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Time limit is exhausted. Please reload the CAPTCHA.

Irish children with scoliosis could avoid surgery thanks to potentially life-changing new 3D brace – Irish Mirror

UNYQ News  |  March 3, 2019  |  Mark Lawson Bell

Irish children with scoliosis could avoid surgery thanks to potentially life-changing new 3D brace – Irish Mirror

Irish children with scoliosis could be spared surgery with the help of a new 3D brace from the US.

The bespoke device, created with a 3D printer, can be provided to children with scoliosis within just two weeks.

And with nearly 200 Irish children waiting in pain for surgery, the UNYQ device could be a game changer.

Currently available in five US cities, including San Francisco and New York, the UNYQ brace, or spinal wear, is designed to help children manage the curvature of their spines, in the hope of preventing the need for surgery.

UNYQ is hoping to find a clinical partner in Ireland, so the company can bring the life-changing device here.

In cities where the device is currently available, children with a curvature of the spine between 25 – 40 degree curves are referred to UNYQ by their doctor, according to Lisa Tweardy, vice president of orthopaedics for the company, which is headquartered in San Francisco.

An anatomical, or 3D, scan is taken of the patient in the clinic and that information, along with their x-ray, then goes to UNYQ’s orthopaedic design team.

The team then designs the spinal wear for the patient and customises it to the child’s preferences, anatomy and age.

That then goes to the printer and gets assembled and sent back to the clinic to be fitted. The whole process takes about two weeks.

The device costs approximately €2,500-€3,500 and in the US is generally covered by health insurance providers.

Eythor Bender, CEO of UNYQ, said new technologies – such as those available for teenagers looking for braces for their teeth – now offer opportunities to children with scoliosis.

“We have now, finally, technology available, such as the 3D printers and other design tools that makes it possible to make these spinal wears so much better and so much more personalised and easier to wear,” Mr Bender told the Irish Mirror.

But he says discussions in Ireland about surgical waiting lists for children don’t seem to include much mention of these new technologies and devices.

And Mr Bender says that with waiting lists as long as they are in Ireland, he feels compelled to tell people here about the device.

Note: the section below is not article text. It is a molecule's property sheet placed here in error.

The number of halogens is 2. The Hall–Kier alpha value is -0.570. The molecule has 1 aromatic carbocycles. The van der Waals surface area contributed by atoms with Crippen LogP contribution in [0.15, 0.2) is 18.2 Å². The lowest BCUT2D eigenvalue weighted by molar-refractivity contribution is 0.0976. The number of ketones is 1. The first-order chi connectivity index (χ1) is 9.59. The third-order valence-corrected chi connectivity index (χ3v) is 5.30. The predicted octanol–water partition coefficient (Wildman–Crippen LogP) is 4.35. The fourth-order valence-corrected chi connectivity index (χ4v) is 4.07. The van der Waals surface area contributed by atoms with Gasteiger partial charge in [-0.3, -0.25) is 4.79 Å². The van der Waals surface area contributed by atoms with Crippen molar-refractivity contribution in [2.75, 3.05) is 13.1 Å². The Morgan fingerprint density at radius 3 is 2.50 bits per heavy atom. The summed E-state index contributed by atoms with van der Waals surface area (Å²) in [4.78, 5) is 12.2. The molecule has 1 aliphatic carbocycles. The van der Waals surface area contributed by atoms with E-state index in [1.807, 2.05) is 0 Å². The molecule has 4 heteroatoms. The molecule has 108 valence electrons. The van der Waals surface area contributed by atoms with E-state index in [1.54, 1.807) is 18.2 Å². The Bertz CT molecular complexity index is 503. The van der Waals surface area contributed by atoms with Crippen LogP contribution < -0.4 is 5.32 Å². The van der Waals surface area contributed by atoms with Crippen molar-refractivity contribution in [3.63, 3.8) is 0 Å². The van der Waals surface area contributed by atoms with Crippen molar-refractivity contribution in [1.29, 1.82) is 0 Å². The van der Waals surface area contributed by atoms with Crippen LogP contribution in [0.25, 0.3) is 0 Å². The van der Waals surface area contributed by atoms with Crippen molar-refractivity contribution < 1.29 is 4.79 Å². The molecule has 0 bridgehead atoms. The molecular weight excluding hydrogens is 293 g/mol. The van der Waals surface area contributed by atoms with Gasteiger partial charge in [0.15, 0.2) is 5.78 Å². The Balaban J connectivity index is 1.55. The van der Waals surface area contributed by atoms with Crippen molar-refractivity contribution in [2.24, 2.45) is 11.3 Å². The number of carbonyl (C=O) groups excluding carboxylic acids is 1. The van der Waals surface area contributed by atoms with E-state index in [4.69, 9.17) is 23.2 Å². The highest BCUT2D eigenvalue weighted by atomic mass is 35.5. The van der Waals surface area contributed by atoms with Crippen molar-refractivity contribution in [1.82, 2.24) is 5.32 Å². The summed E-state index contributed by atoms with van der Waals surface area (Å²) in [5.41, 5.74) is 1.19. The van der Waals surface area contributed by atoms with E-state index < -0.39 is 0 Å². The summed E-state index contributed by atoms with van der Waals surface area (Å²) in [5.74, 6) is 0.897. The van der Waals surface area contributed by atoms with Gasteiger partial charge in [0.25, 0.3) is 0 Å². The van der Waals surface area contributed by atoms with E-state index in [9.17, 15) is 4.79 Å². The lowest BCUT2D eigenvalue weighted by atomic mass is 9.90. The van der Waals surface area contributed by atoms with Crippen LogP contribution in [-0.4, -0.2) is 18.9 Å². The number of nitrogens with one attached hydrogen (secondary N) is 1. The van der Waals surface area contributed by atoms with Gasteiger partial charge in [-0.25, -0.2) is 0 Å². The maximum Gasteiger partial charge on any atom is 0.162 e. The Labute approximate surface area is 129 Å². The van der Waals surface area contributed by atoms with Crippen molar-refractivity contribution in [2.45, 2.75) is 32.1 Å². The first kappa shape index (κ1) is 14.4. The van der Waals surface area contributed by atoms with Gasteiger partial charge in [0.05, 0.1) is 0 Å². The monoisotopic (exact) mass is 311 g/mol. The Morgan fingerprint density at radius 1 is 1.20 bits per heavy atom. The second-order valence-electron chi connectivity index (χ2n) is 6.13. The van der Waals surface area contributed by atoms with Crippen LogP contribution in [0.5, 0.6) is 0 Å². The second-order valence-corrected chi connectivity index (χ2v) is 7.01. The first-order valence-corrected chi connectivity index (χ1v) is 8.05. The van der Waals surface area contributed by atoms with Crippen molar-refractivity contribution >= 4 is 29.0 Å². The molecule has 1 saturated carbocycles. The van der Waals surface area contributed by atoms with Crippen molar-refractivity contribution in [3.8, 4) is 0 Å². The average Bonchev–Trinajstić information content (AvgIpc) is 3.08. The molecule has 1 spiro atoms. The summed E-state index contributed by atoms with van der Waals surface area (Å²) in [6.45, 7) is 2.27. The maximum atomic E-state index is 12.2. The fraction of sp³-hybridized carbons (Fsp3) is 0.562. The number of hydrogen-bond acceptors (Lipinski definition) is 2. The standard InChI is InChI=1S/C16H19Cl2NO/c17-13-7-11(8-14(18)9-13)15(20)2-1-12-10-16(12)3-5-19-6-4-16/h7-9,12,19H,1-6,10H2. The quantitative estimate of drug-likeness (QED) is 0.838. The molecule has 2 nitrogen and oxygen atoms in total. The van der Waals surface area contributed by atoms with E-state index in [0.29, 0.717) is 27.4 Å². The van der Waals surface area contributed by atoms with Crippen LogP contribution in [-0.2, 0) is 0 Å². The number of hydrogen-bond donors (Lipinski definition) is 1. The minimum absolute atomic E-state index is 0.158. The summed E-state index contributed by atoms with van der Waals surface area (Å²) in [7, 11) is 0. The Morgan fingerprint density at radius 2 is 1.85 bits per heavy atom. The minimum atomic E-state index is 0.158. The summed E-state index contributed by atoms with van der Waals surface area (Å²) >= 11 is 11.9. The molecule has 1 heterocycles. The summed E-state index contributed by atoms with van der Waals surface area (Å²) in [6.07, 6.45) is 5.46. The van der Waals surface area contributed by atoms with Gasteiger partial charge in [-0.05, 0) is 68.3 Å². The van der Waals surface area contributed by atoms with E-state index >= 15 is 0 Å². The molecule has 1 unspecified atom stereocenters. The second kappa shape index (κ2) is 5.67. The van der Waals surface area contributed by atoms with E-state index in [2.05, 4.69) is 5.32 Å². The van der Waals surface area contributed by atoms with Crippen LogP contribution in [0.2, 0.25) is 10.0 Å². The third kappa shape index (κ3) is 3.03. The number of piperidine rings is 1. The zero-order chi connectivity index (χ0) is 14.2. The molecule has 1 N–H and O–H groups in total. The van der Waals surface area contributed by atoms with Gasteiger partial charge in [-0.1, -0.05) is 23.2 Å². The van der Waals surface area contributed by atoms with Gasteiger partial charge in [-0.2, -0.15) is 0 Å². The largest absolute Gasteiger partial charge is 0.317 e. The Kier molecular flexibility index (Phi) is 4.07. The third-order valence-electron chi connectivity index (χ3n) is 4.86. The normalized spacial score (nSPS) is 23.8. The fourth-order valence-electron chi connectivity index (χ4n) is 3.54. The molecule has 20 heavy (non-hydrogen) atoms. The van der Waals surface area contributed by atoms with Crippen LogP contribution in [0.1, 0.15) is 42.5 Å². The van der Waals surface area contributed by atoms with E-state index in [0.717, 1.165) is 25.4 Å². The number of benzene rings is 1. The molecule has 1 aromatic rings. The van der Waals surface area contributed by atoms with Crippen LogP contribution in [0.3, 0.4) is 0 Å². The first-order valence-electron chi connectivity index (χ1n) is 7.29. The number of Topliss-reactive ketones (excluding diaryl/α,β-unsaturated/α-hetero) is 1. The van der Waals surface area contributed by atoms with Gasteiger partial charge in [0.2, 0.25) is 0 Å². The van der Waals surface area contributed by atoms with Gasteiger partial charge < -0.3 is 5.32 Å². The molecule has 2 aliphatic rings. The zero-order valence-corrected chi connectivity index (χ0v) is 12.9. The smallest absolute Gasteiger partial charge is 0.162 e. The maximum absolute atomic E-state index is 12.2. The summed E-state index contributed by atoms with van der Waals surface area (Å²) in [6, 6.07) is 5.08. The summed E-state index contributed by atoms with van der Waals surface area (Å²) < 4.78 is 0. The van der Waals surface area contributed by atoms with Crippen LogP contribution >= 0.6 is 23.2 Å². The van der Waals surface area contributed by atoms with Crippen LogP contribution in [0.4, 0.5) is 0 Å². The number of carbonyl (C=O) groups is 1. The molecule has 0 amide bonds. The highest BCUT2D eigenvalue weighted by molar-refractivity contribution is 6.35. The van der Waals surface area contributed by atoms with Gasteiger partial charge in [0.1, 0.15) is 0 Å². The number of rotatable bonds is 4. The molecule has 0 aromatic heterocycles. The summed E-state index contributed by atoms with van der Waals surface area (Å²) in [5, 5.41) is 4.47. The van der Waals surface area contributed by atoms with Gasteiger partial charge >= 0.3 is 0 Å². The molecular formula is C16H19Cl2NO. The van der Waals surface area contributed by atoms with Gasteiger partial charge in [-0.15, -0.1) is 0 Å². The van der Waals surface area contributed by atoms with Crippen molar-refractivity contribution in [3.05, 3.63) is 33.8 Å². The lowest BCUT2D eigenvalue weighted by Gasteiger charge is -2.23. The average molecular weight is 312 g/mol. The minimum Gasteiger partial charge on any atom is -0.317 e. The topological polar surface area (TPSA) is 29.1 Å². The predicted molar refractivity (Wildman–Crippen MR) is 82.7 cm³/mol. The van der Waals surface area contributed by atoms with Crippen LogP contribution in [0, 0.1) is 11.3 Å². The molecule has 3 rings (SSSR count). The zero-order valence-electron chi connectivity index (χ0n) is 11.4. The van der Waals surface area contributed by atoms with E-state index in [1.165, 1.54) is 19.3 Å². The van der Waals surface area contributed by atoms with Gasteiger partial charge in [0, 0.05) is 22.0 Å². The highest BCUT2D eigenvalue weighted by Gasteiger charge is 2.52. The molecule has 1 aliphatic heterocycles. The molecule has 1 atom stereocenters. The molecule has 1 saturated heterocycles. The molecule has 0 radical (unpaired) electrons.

“We would just like to make sure that people in Ireland are aware of this device,” he said.

“I feel I’m obligated to talk about it – I can no longer sit on the sidelines and listen to the discussion going on without at least making people aware of this.”

According to the HSE, there are currently 163 children waiting for scoliosis-related surgeries. This includes 107 who are waiting for surgery at Crumlin Hospital, 41 more at Temple Street and an additional 15 at Cappagh National Orthopaedic Hospital in Finglas.

Some of these children have waited more than a year for surgery, despite a commitment by Health Minister Simon Harris in 2017 that children would not wait more than four months.

Once an Irish partner is found, the wearable device could be available to irish children within less than three months.

“This is something we can set up in Ireland within the next two to three months,” he said. “We are ready.”

Response from both children and clinicians in the US have responded positively to the UNYQ spinal wear.

“We’ve got great feedback from the clinicians because they feel they can help control the treatment better than sending the patient out to get a device and not really seeing how that’s being built or how it’s working,” said Ms Tweardy.

“The patients really like the product because it’s much more low-profile, it’s breathable, they can choose their patterns. It’s a traumatic experience, especially for children, to have to wear an orthopaedic device.

“So we’re trying to remove that stigma for them and make it a much more pleasant experience for them, as well as optimise the clinical efficacy.”

Gary Farrell, spokesman for Scoliosis Ireland, indicated that parents in the group would respond positively to such a device in Ireland.

Scoliosis Ireland is currently in talks with the Government about providing information to parents in schools about scoliosis, so that early signs of the disease can be detected.

Irish Mirror : Please find a link to the original article here